At the center of the discussion, held by a group called the Roaring Fork Watershed Collaborative, was an agricultural efficiency measure proposed by State Sen. Gail Schwartz of Snowmass Village. Schwartz has been criss-crossing Colorado this summer building support for the legislative bill, which would allow irrigators who adopt more efficient irrigation practices to leave unused water in the stream for environmental purposes. Critically, the bill would give those who conserve the legal authority to protect their saved water from other users to the edge of their property line. That would skirt Colorado’s “use it or lose it” water doctrine, which makes unused water immediately available to the holders of more junior water rights.
The lower Crystal is one of several “pinch points” in the Roaring Fork watershed where late-season flows have dropped low enough in recent years to threaten the health of fish and other species. In 2012, flows near the Crystal River fish hatchery south of Carbondale bottomed out at a trickling 1 cfs. Those low flows are largely the result of agricultural diversions in the Crystal River Valley. Despite the fact that the Colorado River Conservation Board, a state agency, holds a “minimum streamflow” right of 100 cfs on the lower Crystal River to help preserve stream health, the river seldom flows that high in the late summer and fall…
The irrigation measure that Schwartz is pushing is not new — it was dropped from a piece of water conservation legislation that she passed in 2012, due to strong opposition from cities and farmers on the Front Range. Those interests, represented by a group called the Colorado Water Congress, worried that Schwartz’s bill could be used to lock up water that would otherwise be available for diversion from the Western Slope to the eastern part of the state. They also showed a general resistance to any change in Colorado water management, according to Roger Wilson, a former Colorado representative from House District 61 who chaired Thursday’s water meeting…
The average water in Colorado is used five or six times on its way to the state line, according to Nichols, so any change to state water law is bound to be contentious. Still, Schwartz is hoping that the atmosphere during this year’s legislative session will be different. “I think we’ve changed the tone of the conversation [since last year],” she said. “The ag community is more engaged now than they were … we all know our economies rely on the flows in our rivers…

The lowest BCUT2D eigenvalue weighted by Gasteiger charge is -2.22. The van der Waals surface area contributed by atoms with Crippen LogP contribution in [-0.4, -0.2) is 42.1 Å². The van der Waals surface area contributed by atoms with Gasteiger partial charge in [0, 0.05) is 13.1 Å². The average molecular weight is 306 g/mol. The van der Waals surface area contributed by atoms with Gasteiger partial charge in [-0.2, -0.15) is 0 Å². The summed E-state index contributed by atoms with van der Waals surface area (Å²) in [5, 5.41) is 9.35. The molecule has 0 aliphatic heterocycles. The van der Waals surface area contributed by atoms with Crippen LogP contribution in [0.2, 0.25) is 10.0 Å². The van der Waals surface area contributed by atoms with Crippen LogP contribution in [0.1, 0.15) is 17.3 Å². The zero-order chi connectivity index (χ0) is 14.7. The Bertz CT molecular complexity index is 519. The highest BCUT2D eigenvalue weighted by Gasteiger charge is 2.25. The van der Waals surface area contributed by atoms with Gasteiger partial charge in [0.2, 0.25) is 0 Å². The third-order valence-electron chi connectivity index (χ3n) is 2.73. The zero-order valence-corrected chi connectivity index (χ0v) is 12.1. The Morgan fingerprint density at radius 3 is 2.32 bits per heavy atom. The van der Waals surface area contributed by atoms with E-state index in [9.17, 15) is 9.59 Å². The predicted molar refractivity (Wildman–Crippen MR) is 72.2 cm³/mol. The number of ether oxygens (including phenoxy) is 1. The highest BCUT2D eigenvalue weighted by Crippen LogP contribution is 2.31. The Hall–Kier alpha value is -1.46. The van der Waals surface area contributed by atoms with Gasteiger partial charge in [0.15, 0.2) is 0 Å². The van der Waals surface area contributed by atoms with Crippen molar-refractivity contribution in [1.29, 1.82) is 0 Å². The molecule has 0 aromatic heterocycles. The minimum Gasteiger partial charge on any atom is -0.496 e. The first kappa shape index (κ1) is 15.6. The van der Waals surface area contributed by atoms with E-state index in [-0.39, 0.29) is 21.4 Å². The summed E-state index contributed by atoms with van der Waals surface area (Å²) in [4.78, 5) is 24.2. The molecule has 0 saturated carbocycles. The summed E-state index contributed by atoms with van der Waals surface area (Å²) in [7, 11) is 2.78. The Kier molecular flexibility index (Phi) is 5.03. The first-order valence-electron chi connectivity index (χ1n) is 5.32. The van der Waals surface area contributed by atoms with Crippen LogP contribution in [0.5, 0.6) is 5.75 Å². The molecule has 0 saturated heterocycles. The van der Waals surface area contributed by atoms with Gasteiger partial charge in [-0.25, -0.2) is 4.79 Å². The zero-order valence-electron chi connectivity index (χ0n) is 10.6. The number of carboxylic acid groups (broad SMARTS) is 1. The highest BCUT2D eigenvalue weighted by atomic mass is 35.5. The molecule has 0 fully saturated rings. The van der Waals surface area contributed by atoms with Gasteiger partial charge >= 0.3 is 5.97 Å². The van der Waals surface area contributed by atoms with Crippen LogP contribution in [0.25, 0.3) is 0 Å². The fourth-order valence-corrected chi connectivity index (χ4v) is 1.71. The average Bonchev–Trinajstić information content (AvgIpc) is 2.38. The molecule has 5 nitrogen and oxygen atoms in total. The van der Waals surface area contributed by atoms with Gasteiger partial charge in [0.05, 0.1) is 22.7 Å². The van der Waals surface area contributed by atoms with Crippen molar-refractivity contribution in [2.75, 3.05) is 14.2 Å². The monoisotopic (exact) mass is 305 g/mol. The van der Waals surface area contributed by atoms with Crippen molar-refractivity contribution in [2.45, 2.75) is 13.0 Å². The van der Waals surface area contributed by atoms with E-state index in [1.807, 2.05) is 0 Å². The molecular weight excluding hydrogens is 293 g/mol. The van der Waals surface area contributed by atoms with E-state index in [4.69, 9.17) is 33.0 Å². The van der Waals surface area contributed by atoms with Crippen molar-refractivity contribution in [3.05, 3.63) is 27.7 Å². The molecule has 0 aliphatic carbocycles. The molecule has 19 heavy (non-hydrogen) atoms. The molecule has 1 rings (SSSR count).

Schwartz is meeting with Front Range agricultural and municipal interests in Denver on Sept. 26-27, in an attempt to win their support for her irrigation efficiency bill.
Public comment is being sought on a Cotter Corp. uranium mill proposal seeking to reduce the frequency of groundwater monitoring on 11 new wells. The state health department has preliminarily approved the request and will take public input before making a final decision. Cotter Corp. Mill Manager John Hamrick indicated more than a year’s worth of sampling has been amassed on 11 new wells, which were dug in late 2011 to help establish the extent of groundwater contamination.
“Once we’ve established 12 months of measurements, we generally move to quarterly sampling as we do with all the other wells,” Hamrick explained.
The mill and a portion of the neighboring Lincoln Park community have been an EPA Superfund site since 1988 due to uranium and molybdenum contamination in groundwater and soils. Groundwater is not used by residents in the contaminated area of Lincoln Park as they all have been connected to the city water supply.
Hamrick said the average uranium value for each of the new monitoring wells is below the Colorado Groundwater Quality Standard. Only three wells have exceeded the standard for uranium — one six times, another twice and the third just once. The average molybdenum concentration for most of the new wells also was below the state standard and only three wells have exceeded that standard out of 115 samples.
The state health department reviewed the request as did the Cotter Community Advisory Group. Regulators feel, “Significant baseline data” has been collected to allow for quarterly monitoring instead of monthly, said Jennifer Opila, unit leader for the state heath department’s radioactive materials division.
Public comment will be accepted Monday through Sept. 13. Comments can be sent to Warren Smith, community involvement manager, via email at email@example.com or by calling 303-692-3373.